TIMBERRR FOR DUCKS   Leave a comment

Incoming 01

Perhaps one of the more interesting ways to hunt ducks is in flooded timber. It can be cold for the unprepared as often the water temperature is slightly above freezing and often you have to break surface ice.  But, one quickly forgets the cold when a flock of mallards appears out of no here to zigzag through the trees and sets down in a pool in front of you.

Beginning in late summer, far to the north in the breeding grounds, a feeding frenzy begins as ducks step up their food intake. They need the fat for sustaining energy during the annual migration.  The rest of the year ducks use carbohydrates to build their energy.  Muscle tissue used in migration requires fat reserves.  As the migration progresses, they use up the fat and have to go on another feeding frenzy to rebuild it before continuing.  They pig out and then take off again.

With water tending to be about 1 or 2 feet deep it requires boots or chest waders for hunting. On public land site specific rules do not allow permanent blinds.  Hunters usually get into the area at least an hour before sunrise.  Each hunting party should have at least one dozen decoys.  Hunters carry decoys into the area in bags attached to backpack frames.  Regulars have this down to a science and often carry more than a dozen dekes.  Hunter success is usually better with more decoys.

Due to the wide variety of duck species frequenting such areas hunters need to know how to identify huntable species

Being able to call ducks is important in all duck hunting. In timber hunting or other heavy cover hunting it is vital.  By calling the hunter is able to convince them that his area is the best one.  In a public hunting area competition is heavy for the available ducks.  If another hunter is a better caller, chances are he will also get more shooting.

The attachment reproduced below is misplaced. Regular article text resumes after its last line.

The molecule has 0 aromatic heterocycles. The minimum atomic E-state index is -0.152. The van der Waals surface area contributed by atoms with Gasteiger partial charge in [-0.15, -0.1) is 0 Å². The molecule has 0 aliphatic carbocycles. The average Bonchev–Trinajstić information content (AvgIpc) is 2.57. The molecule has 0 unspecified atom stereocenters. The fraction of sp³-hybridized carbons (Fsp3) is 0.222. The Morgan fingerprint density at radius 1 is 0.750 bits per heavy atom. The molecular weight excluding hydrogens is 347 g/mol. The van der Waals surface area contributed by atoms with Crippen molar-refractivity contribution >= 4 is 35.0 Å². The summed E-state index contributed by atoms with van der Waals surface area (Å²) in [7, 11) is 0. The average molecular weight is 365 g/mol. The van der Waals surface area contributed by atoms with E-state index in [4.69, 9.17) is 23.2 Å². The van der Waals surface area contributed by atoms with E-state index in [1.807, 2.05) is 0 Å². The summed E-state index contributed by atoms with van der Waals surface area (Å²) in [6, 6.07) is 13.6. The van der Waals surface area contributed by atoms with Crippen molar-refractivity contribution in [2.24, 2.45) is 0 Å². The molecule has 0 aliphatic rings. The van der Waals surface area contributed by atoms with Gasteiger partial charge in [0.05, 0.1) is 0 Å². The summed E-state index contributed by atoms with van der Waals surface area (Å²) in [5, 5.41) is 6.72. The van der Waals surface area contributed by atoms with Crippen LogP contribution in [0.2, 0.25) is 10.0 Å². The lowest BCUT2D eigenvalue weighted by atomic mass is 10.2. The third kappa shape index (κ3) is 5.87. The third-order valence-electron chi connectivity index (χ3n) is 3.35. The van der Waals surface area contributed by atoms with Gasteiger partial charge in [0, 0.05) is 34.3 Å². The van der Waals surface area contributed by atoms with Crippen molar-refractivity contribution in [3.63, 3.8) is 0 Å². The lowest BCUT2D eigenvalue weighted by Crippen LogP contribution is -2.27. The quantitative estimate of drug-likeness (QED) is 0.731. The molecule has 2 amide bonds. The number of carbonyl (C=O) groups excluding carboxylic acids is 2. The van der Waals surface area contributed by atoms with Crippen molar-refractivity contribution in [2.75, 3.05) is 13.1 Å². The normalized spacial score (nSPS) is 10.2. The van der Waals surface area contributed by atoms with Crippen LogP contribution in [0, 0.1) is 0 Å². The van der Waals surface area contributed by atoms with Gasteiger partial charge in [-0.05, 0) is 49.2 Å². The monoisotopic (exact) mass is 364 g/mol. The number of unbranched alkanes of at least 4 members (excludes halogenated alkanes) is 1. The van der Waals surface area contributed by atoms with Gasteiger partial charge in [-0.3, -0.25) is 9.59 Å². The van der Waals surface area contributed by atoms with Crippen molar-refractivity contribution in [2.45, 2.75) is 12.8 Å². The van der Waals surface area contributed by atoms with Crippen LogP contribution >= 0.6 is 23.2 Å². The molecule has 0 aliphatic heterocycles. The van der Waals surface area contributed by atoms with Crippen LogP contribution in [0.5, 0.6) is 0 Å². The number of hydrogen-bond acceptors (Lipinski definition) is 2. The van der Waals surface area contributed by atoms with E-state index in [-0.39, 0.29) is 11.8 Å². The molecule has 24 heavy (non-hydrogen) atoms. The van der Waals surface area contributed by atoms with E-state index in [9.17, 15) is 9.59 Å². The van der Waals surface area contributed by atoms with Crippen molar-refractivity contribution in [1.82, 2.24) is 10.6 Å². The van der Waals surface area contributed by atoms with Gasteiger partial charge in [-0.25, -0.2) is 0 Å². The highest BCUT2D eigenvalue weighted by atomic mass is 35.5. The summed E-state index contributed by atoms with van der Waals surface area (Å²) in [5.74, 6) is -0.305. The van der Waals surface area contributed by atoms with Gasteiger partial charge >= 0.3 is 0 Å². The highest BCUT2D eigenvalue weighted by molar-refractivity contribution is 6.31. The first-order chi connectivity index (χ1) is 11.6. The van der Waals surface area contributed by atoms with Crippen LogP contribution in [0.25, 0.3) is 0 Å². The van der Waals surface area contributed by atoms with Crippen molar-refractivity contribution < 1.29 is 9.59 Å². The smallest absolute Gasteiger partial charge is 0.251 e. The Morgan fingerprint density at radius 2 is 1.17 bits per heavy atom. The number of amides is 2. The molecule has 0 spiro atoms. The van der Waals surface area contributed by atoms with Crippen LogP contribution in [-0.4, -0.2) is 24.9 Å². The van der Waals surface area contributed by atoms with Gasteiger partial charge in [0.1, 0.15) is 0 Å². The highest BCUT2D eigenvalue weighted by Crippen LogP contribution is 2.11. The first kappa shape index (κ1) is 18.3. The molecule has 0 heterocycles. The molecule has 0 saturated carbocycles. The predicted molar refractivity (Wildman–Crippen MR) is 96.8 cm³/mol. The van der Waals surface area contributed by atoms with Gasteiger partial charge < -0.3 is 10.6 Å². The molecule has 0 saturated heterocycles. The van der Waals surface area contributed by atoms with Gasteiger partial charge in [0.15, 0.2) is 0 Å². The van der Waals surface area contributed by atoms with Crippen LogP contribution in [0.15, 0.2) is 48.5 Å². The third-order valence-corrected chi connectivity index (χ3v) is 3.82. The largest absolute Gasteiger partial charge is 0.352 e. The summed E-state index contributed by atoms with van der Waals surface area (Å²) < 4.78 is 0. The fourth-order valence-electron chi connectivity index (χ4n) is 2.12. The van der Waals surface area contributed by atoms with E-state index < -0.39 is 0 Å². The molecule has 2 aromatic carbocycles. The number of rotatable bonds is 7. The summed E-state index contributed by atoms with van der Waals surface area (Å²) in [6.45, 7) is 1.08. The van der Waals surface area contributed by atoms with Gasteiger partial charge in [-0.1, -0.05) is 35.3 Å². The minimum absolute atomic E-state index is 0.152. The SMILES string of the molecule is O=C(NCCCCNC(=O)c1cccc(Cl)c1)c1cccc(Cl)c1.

Call the ducks right up until the time one starts shooting. Reduce the volume, as the birds get closer.  Another advantage of calling right up until shooing is in the heavy cover of timber shooting it is possible that another flock you did not see will come in ahead of the one you did see.

In waterfowl hunting it is important to stay dry to avoid hypothermia (a sudden loss of body temperature that can be fatal) a good pair of insulated waders are a must. Waders tend to be better than hip boots because you never know when you might trip or step into a hole.  Waders keep you dry when boots might get you wet.  Warmer than usual clothing is also a good idea.  Standing in 35-degree water for long periods is a lot colder than standing on dry land in the same weather.

The best kind of weather for duck hunting is any kind that is available. Go any time you can.  There are those who prefer overcast days considered traditional duck hunting weather.  Others maintain that the best weather for timber hunting is on bright days.  The idea of the second theory is that birds partially blinded by reflection of the sun off the water look for shaded timber for safety.


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